At Least 70% Of Bitcoin (BTC) Miners May Shutdown By Q4 2020
With less than 320 days to go to the much-awaited Bitcoin halving event, it’s not clear what will happen to the miners and the price of Bitcoin. However, since the mining rewards are likely to decrease, miners may end up switching off their rigs due to projected losses.
The halving event is hard-coded into the Bitcoin protocol and is meant to reduce the amount miners earn for keeping the Bitcoin network in check. Next year’s halving event will reduce the amount earned by miners from the current 12.5 Bitcoin to 6.25 Bitcoin per block.
Tone Vays, a crypto analyst, notes that:
“Technically, everything is in play until the end of 2010, after that sub $5,000 is not likely. Worst case scenario: prices drop to $5K into the halving, then after the halving 70 percent of miners shut down due to negative revenue, Bitcoin spirals down in price but then rises from the dead!”
Bitcoin (BTC) Will Eclipse Altcoins
Additionally, the analyst predicts that the halving will help Bitcoin make considerable strides in its price, something that will eclipse Litecoin (LTC), Bitcoin Cash (BCH), among other altcoins cementing its role in the ecosystem. According to Tone, “they will never be a store of value and will depreciate against BTC.”
However, others have a different take on the effect of the Bitcoin halving event scheduled for May 2020. For example, Expsycho, a Twitter user, opines that the halving will have the opposite of Vay’s prediction.
Bitcoin. Bitcoin will pump 6 months before halving because people will have
Fomo, as Litecoin has Then just after, it will dump.”
But, What Happened In Previous Halving Events?
While it’s hard to predict what will happen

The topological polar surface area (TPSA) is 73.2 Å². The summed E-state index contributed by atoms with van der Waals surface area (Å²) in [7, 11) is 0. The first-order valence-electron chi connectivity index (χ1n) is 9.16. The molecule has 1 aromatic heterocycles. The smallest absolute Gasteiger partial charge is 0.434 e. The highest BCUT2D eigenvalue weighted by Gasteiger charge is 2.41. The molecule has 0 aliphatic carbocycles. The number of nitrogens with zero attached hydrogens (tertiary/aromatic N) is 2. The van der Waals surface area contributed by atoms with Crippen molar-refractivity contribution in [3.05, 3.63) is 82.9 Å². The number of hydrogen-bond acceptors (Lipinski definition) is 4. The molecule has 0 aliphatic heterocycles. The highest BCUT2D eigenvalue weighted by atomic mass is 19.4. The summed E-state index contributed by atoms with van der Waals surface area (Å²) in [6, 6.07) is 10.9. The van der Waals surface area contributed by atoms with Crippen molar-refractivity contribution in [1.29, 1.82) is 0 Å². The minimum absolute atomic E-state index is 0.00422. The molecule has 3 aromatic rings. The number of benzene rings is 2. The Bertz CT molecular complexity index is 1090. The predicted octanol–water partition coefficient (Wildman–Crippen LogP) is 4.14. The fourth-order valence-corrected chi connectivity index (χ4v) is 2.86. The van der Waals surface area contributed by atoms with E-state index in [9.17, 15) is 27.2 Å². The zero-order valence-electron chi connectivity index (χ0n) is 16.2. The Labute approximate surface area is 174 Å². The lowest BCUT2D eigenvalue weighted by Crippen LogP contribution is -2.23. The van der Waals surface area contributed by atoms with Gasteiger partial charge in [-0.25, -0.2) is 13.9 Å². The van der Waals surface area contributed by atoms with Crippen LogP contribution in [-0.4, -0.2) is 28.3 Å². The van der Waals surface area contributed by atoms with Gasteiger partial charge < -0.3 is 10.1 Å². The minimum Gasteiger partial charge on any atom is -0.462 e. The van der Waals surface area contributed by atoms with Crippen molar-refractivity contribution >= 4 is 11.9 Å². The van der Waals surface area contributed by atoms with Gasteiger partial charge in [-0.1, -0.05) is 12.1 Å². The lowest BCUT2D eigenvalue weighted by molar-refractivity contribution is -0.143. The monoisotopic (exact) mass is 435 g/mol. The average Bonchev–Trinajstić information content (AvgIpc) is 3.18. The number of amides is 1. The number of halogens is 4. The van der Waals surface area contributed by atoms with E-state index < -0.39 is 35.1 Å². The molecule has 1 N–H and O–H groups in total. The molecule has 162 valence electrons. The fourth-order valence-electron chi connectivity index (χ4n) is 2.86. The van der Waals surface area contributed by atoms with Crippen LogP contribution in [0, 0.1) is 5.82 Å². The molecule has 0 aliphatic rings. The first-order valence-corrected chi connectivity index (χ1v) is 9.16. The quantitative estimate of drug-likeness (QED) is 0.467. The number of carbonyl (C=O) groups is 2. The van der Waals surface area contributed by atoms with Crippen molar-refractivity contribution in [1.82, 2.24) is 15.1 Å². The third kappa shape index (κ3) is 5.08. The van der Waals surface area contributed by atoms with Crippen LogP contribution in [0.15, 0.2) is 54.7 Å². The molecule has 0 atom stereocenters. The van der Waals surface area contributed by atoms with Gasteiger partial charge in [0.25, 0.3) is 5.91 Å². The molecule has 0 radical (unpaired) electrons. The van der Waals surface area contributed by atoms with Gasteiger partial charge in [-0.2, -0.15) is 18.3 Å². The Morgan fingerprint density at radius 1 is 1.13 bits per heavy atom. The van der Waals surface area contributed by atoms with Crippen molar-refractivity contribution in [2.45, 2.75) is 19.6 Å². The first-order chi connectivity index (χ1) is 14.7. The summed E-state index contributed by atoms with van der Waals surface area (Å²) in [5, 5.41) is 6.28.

when Bitcoin halves for the third time since it was created in 2019, previous
similar events spell hope.
For instance, during Bitcoins first halving in Nov 2012, the price responded positively to reach a high of $1,000. Unfortunately, the effect was felt close to 12 months after the halving. Additionally, after Bitcoin underwent its second halving in 2016. Close to 12 months later, prices surged to as high as $20,000 in Q4 2017.
Unfortunately, the price did not maintain the momentum and fell sharply in 2018. However, this seems to be the norm. In 2012, during the first halving, the price reached its peak only to lose its grip and fall back. But when it came back, it surpassed its previous high.
According to Garrick Hileman, co-founder,
“Cryptocurrency markets are often very event drive, and as we get closer to the next halving, Bitcoin’s price will receive a boost from those anticipating the forthcoming reduction in new supply. In the months leading-up to the last two halving events, we saw Bitcoin’s price steadily trend upward, and then power higher following the reward halving.”
Even If Miners Leave, Those Who Hold On Have a Chance
While reducing the amount miners earn on the Bitcoin network is likely to discourage miners, a lower hash rate translates to a lower the mining difficulty. Consequently, less electrical and computing power will be required to mine a new Bitcoin. As such, those who will be bold enough to remain will still make profits.